Monday, June 17, 2013

More bang for your buck

I just read two books about firearms by two guys who could have shared a beer, and gotten along famously, despite having very different political views.
The Gun, by C.J. Chivers isn't merely a history of the AK-47.  It's a history of Stalin's madness, Soviet bureaucracy, the 1956 Hungarian Revolution,  the Cold War, African massacres, and bureaucratic incompetence.  Even if you don't care about guns, this book is a good read.  Ostensibly, this book is a history of the AK-47, but the M-16 is discussed at length.

Former Navy SEAL Chris Kyle was working on American Gun when he was murdered by a friend he took out for some firearms practice.  Chris was trying to help a veteran who has not done well since he came home, and got shot for his trouble.  Although William Doyle helped Chris' widow finish the book, you can hear Chris' voice, as you read the pages.  This book is a quick romp through American history.  The technical details of American firearms are cleverly woven into casual histories of various battles and skirmishes-starting with highly accurate flintlocks called American Long Guns or Kentucky Rifles-used during the American Revolution to shoot British army officers from enormous distances.  Chris takes the reader through the Civil War, the Spanish American War, World Wars I and II, Korea, and Vietnam. To his credit, he acknowledges the bravery, skill, and gunsmithing ability of America's foes over the last two centuries.
When he gets to the introduction of the M-16 in Vietnam, Chris breezes over the problems with the M-16 when it was first manufactured, and issued to front line combat troops.  Unlike Chivers-who extensively details and documents the high rate of failure and the horrific numbers of soldiers and marines whose M-16s either blew up in their face, or jammed after the first round-Chris side-skirts the extensive damage done to American troops by the general staff, and Colt's executives.  In plain English, American troops died unnecessarily and horribly.
I'm going to defend Chris on that last one, even though I'm not happy about it: when I was in, we were brainwashed into thinking that the M-16 was a technologically superior, awesome, precise, well-made piece of American technology, unlike that big, bulky, piece-of-crap AK-47.  I have no trouble believing that Chris was sold the same pile of zebra poop.  Interestingly, Chivers finishes The Gun with coverage of American troops being taught how to disassemble, clean, and re-assemble an AK-47, in an exercise titled "Just in Case".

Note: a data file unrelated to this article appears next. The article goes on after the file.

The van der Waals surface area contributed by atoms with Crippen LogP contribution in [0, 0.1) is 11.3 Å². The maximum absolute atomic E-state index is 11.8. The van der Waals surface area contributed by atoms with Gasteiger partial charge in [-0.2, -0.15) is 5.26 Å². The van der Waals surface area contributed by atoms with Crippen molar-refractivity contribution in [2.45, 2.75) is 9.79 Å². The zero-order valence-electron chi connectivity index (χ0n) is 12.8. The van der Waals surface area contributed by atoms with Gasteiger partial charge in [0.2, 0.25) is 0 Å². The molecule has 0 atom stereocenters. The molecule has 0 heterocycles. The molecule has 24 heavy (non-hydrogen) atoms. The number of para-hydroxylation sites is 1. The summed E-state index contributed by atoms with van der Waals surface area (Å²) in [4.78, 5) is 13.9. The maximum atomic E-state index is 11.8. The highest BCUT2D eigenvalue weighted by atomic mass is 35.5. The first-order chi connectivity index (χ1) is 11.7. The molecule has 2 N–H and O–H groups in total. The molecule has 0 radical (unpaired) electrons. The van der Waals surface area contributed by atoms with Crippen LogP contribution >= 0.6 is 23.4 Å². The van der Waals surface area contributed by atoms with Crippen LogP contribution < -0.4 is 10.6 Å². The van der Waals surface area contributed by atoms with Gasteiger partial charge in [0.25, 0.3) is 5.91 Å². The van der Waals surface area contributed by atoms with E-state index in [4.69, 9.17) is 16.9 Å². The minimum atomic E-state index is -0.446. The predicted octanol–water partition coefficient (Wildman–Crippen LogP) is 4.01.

Thank God.
Chris Klye does, however, detail the extensive work done over the decades to update and improve the M-16-something that Chivers should have covered in more detail.  Hey, it only took the American military-industrial complex 40 years to fix the M-16.
Much to my horror, the Fed is willing to sell you an original model M-16, without the forward bolt assist.  Holy crap, are you guys kidding?
Note the forward bolt assist a.k.a. "forward assist" on the M-16A1 (lower image).  Any military firearm that comes with a button you gotta push during a fire fight, to unstick your gun, is a scary proposition.
Read both books.  They overlap and complement each other perfectly.

Wednesday, June 5, 2013


I was at the Quakes minor league game (we wiped the floor with San Jose, 9 to 0), and a cop was wearing a t-shirt that said, "God invented cops, so that firemen could have heroes."
Okay, well let's not get into that perennial dick waving contest.  Truth be told, they both have the hardest job in the world.  Cops have to see the worst of human behavior, like parents who beat their own little boy to death, after burning him with cigarettes, while firemen have to do CPR on homeless people who haven't had a bath in 6 months. 
Usually, my group trains the cops in anti-terrorism stuff; but this week we trained the firemen.  We helped them with urban search and rescue, by setting up a scenario where there are multiple radioactive hot spots, while they search for, and rescue people after  major disaster e.g. an earthquake.

The main point of our being there was to make them comfortable with their radiation detection equipment, and to feel comfortable in a radioactive environment, while rescuing the severely wounded. They had student firefighters (I keep saying "firemen" but there were 3 female fire cadets) who lay inside various "collapsed structures", and the urban search and rescue guys practiced using snake cameras (fiber optic scopes) and cutting through thick, hardened concrete, to get to them. 
They also have a car from one of our local train wrecks.  Scary thought for the day: I have ridden to work on the car, above.  So, we didn't put any radioactive sources inside the train, because that shouldn't happen in real life (but you could have a patient who just had a scan at the hospital, and is still radioactive.  This is what caused the embarrassment in Chicago earlier this year.)

They said we could go inside Car 623. 
I walked up to the door, and started to climb inside.  Vertigo instantly attacked, as soon as I was inside the train.  I couldn't believe it.  Apparently, the conflict between my eyeballs and my inner ear was too much.  It's really weird, and very real.  I think the 45 degree angle made it so hard.  If the car was on its side, or upside down, it would have been confusing, but not as hard as it was for us to try to walk through.  We couldn't walk the length of the car.  We had to grasp like drunkards at whatever we could, and climb back out.

Note to self: write a blog post about Japanese Americans and their public service.  Pretty amazing that after having their houses, businesses, and other property seized during World War II, Japanese Americans continued to buy into the American Dream, and serve the public.